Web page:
So if that's your jam, the PSP won't be the best option.

Bob: Hyperkin makes really great retro game consoles.

They make the Retron 5, which allows you to play Game Boy, Game Boy Color, Game Boy Advanced,Super Nintendo, NES, Famicom, Super Famicom, Genesis, Megadrive, and Master System games.

But that's a home console, this video is on portable stuff.

So I wanted to focus on the SupaBoy S by Hyperkin.

This device allows you to play actual full-size SNES cartridges on the go.

The S version allows for Super Famicom games too.

You can even plug in extra controllers and plug this into a TV if you wanted to.

So yes, this is a home/portable console hybrid.

It's pretty damn cool.

The only downside is that you need the cartridges with you.

That has its ups and downs.

On one hand, you're getting a legal, authentic experience with the actual hardware.

And on the other hand, you have to carry all these game cartridges with you.

Realistically, you'd probably only have one of these game cartridges with you at a time.

There's no way you're carrying around too many of these.

Bob: Other potential downsides are that the cartridges on mine have to be tilted backor else it feels like you're gonna break the contacts.

And the screen, while beautiful, is widescreen.

That was a weird choice for a console that just plays SNES games, which are traditionally4:3, not 16:9.

So yeah, this might not be for everybody, but I thought it was at least worth mentioning.

And if it is interesting to you, we can't talk about the SupaBoy without talking aboutthe original SupaBoy, the Sega Nomad.

Bob: All the way back in 1995, Sega made a portable version of the Sega Genesis, calledthe Nomad.

This even had an S video port and a port for a second player.

So yes, another portable/home console hybrid.

They were way ahead of their time, maybe a bit too ahead of their time.

Between the horrid screen with terrible viewing angles and this weird motion blur, the batterylife, the ridiculous form factor, it was really something jaw-dropping at the time, but now,I'm afraid it's just nothing more than a novelty.

Bob: You know what?I'm good.

Thank you.

Speaker 3: Are you sure?Bob: Eh, I'm good.

Speaker 3: But .



Bob: The most convenient option for you is probably to have all of your games downloadedonto one device so you can always have your game library with you.

Of course, these are games that you already own.

There are a slew of devices out there right now, but be careful, most of them come withgame preloaded on them and don't allow you to upload your own games.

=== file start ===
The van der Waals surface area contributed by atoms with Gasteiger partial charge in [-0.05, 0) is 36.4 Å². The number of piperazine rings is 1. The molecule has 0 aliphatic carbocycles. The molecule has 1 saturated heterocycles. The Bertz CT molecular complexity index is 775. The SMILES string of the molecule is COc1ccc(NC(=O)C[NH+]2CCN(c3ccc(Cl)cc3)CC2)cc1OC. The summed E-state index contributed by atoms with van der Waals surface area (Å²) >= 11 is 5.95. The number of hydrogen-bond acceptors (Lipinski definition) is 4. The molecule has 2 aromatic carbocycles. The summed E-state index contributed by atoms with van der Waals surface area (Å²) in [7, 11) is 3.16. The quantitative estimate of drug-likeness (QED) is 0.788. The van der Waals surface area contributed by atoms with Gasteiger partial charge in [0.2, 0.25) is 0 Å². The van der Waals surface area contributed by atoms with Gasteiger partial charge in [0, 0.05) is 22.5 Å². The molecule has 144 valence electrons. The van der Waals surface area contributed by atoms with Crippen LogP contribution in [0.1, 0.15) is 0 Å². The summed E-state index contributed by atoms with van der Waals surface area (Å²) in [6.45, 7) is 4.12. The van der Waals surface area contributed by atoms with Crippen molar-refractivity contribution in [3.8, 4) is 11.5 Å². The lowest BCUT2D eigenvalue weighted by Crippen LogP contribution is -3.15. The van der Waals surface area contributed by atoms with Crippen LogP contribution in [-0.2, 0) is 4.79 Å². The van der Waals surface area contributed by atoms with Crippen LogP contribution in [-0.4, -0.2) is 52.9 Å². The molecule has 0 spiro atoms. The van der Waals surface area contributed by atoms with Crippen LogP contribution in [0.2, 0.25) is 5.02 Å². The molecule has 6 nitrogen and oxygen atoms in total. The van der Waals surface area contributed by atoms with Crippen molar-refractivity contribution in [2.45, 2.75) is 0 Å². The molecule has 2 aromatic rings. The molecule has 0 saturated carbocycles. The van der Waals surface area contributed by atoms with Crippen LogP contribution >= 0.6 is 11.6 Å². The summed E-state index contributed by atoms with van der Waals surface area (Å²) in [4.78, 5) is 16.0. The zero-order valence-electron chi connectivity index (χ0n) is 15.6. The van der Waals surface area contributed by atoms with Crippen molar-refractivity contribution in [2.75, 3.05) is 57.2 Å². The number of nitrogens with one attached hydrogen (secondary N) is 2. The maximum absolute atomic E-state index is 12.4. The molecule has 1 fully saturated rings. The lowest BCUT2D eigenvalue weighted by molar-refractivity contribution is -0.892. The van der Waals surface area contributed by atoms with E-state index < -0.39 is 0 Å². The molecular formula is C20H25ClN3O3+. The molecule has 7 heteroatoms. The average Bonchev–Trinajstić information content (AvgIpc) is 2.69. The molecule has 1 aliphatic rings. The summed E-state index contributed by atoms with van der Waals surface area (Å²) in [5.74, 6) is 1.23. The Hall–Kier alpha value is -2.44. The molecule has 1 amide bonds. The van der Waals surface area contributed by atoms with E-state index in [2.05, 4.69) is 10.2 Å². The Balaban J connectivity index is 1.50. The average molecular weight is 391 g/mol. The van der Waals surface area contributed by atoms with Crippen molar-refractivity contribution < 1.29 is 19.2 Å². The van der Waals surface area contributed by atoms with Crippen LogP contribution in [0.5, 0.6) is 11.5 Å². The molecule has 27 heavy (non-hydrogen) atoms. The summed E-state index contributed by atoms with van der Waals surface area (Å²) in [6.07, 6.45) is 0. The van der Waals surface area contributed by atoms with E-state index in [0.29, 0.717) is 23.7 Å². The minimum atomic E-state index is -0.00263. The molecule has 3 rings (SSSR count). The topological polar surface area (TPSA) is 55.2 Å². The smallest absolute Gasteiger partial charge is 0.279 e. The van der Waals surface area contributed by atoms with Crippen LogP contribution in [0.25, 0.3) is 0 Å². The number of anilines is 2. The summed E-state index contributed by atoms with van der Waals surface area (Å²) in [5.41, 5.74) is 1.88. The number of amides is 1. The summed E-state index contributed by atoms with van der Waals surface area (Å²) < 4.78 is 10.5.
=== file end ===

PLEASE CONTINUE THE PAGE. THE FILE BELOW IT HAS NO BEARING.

Will: And this is pretty much an emulation machine.

I forgot the game systems it's supposed to be able to play.

Bob: I don't think it says.

Will: No.

900 thou .



900,000-in-one random special.

Bob: Oh, I like that (laughs).

I'll take the random special please.

Will: Hell yeah.

Izzy: Now, if you wanna get serious about portable emulation, the GPD XD is the absolutebest way to go.

In case you're not familiar with this device, I've done a couple of videos on it.

It's essentially an Android tablet shaped like a Nintendo 3DS XL.

So you have all the benefits of this form factor, and the benefits of a very flexibleOS like Android.

Android emulates basically everything, and it has enough power under the hood to emulatethose things really well, right up to the Dreamcast.

Now, the Dreamcast wasn't my cup of tea, so I don't play it as much.

But the ones I tried run really, really well.

One cool thing about the GPD XD is that it has a mini HDMI out, so you can plug thisinto a television set.

Television set?Who the *mario sfx* says that?The only problem I have with the GPD XD, well it's two problems actually, the D pad is kindof mushy.

So to me, I play mostly PS1 games on this thing, so it doesn't affect me, but if you'reinto say 16-bit fighting games, this is gonna be a source of frustration.

Izzy: The other thing, and this is like a weird quirk of the motherboard they use onthis thing, you cannot charge it, uh, using a charger that outputs more than 5 volts.

So say if you have a Samsung phone, and they have, I think it's, uh, the feature's calledsuper charger, quick charge .



I'm not a Samsung guy, so I don't know.

But basically, if your charger outputs more than 5 volts, like usually nine for thesephones that charge super fast, it's gonna fry this thing.